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        Very little cfm delivered.
         
      • Murray

        Murray FABO Gold Member FABO Gold Member

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        Mount the compressor outside and make an enclosure.
         
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        • MoparMike1974

          MoparMike1974 Well-Known Member

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          Screw compressors are not really quiet. We have a half dozen of them at work and they are quite loud. They are made for high volume continuous duty, not really harry homeowner equipment.
          I did a lot of shopping around and ended up getting a Quincy. Buy one of these and it will last your lifetime. The key to quiet is the low RPM (1750). I had mine in the garage for a year but it put out too much heat. I built a compressor building attached to the outside of my garage and its perfect. Its been out there for 2 years and its the best thing I ever did.
          When im in the garage I can just barely hear the compressor running.
          At 22.6 CFM this thing is no slouch. It will run any air tool and I do a ton of sandblasting with it.
          Quincy QT-7.5 Splash Lubricated Reciprocating Air Compressor with MAX Package — 7.5 HP, 230 Volt, 1 Phase, 80 Gallon Vertical, Model# 271C80VCBM | Northern Tool + Equipment
          Other Quincys
          Quincy Compressor | Air Tools + Compressors | Northern Tool + Equipment

          Get a compressor with more cfm than you think you will need. Also watch out for cfm ratings at 90 psi. Many of the cheaper compressors list their cfm @ 90 to make them look better than they are. My compressor is rated at 175 psi but I only run it at 125.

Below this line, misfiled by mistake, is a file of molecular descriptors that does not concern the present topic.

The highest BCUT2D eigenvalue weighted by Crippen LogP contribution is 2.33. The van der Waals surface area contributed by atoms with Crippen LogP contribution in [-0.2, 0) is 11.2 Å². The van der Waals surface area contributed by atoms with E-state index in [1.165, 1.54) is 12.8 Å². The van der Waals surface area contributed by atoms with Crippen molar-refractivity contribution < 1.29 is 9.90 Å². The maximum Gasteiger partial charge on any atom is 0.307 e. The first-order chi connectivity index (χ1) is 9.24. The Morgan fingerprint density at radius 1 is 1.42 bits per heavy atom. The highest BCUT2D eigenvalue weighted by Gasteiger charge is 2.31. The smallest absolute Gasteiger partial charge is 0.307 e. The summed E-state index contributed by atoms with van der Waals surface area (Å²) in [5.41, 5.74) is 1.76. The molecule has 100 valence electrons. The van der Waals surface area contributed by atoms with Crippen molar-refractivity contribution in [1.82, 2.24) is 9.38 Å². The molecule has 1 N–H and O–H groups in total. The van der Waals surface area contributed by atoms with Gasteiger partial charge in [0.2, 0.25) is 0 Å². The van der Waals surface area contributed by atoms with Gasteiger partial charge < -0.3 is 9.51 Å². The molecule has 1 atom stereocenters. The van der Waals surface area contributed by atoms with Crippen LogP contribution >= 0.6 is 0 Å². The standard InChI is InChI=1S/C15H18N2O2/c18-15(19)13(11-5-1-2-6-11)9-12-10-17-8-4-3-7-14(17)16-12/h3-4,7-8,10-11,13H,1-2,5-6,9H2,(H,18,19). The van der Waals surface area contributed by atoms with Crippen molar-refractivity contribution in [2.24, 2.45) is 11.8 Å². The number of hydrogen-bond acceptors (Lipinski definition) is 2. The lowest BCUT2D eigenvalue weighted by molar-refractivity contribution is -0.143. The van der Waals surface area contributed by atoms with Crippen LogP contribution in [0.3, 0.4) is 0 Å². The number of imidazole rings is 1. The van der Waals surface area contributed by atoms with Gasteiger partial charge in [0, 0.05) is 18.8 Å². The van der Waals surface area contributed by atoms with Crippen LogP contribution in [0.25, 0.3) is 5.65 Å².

Last edited: Sep 7, 2019
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          • toolmanmike

            toolmanmike FABO Staff Staff Member FABO Gold Member

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            I hope they listen to you. They didn't care to hear what I had to say. I guess 28 years of experience doesn't mean squat!
             
          • Rainy Day Auto

            Rainy Day Auto Fabo resident FABO Gold Member

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            This^^^

            Cheap metal shed next to the garage works.

            You don't really want the compressor in the garage with you if you are painting. Outside, the compressor will get fresh air which is what it wants
             
          • DesertRat

            DesertRat FABO Gold Member FABO Gold Member

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            I put mine outside under cover. 5 HP slow speed three cylinder single stage. Piped galvanized into the shop. Quiet and well performing------------------------- DSC00404.JPG
             
            Last edited: Sep 7, 2019
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            • RustyRatRod

              RustyRatRod 30 Degrees Outta Whack

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              I have my big one outside the shop. My little one is the one I use all the time though and it's in the shop. When it cools off here, I am going to move it outside, under the shed, next to the big compressor. Will be much quieter outside.
               
            • toolmanmike

              toolmanmike FABO Staff Staff Member FABO Gold Member

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              Don't box them in. Don't enclose them. Look at the compressor heads. They have cooling fins for a reason. If you box them in they get very hot, can damage the compressor and the electric motor (which gets very hot as well) and heat creates moisture. You don;t want that in your air lines.
               
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              • Backally

                Backally FABO Gold Member FABO Gold Member